The idea of viewing our works of art and museum history in the sense of multi-perspectivity will play an even greater role for us in the future, whether it be access to craftsmanship in the creation of the works of art or transcultural and multi-perspective approaches in the comprehensive reflection of our collections. An example of this would be the way international colleagues, such as those from Poland, the Czech Republic and Lithuania, view August the Strong.

ifa: Do you see your museum as a place of political discourse?

Ackermann: Society's topics are naturally reflected in the museum, making our institutions a platform for social discourse. In recent years, radical positions in the political landscape have influenced our everyday lives – Brexit as a shock to our European alliance and the growing influence of the German right wing, to name a few examples, simultaneously raise questions about our democratic values. As a public institution, we want to confront these tendencies and engage ourselves within the framework available to us. Controversial issues such as the presence of art from the time of the GDR have shown how we can deal fruitfully with highly political issues and create forums for constructive exchange, like the Agora of the Greek artist Andreas Angelidakis at the Albertinum. Even the pandemic has shown how close our everyday museum life is to political life and how our museum topics are political topics.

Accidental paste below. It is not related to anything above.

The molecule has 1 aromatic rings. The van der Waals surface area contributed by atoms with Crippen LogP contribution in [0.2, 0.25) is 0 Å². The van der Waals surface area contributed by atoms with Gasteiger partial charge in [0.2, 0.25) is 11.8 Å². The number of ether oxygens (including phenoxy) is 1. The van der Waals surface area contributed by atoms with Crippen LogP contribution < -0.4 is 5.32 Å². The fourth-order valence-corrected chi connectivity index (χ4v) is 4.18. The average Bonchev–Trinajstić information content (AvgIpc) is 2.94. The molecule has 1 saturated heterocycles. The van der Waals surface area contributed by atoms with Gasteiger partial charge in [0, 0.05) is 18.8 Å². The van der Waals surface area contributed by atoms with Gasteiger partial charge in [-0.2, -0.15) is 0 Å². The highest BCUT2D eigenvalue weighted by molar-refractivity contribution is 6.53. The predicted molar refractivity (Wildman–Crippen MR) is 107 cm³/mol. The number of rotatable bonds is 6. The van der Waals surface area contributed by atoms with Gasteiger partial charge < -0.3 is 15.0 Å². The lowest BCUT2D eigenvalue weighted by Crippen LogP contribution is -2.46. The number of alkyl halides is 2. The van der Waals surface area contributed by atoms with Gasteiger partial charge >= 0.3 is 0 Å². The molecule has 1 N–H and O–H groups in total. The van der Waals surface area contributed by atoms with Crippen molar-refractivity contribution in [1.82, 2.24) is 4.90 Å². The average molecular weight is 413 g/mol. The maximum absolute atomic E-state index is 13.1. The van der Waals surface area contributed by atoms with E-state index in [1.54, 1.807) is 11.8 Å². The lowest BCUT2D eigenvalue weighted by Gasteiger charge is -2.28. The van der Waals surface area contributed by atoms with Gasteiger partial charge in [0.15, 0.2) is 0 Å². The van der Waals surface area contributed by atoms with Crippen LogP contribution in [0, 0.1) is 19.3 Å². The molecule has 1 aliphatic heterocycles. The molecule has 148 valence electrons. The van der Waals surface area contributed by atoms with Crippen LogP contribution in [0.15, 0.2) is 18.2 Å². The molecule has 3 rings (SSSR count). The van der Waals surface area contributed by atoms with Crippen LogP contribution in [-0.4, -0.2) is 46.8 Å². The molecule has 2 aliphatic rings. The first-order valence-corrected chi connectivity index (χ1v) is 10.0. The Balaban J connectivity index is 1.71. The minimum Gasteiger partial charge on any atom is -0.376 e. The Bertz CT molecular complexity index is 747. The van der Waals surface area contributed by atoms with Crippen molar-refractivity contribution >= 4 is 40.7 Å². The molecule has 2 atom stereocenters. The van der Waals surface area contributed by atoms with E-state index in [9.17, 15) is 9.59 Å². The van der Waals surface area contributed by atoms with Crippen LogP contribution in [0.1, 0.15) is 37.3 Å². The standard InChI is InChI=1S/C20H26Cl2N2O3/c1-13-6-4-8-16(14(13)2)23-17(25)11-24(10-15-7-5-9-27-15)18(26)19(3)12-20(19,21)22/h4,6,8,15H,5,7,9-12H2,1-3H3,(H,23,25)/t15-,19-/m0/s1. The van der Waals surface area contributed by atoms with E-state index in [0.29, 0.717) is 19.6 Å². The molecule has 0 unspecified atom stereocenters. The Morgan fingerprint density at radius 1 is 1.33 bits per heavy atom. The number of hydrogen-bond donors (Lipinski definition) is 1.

Prof. Dr. Marion Ackermann is the general director of the Staatlichen Kunstsammlungen Dresden

MuseumsNow

Under the title 'MuseumsNow', ifa asked actors from international museums about their current experiences, challenges and visions –  also against the background of the COVID-19 pandemic. The interviews and reports provide an insight into current museum practices and civil society actions of museums worldwide.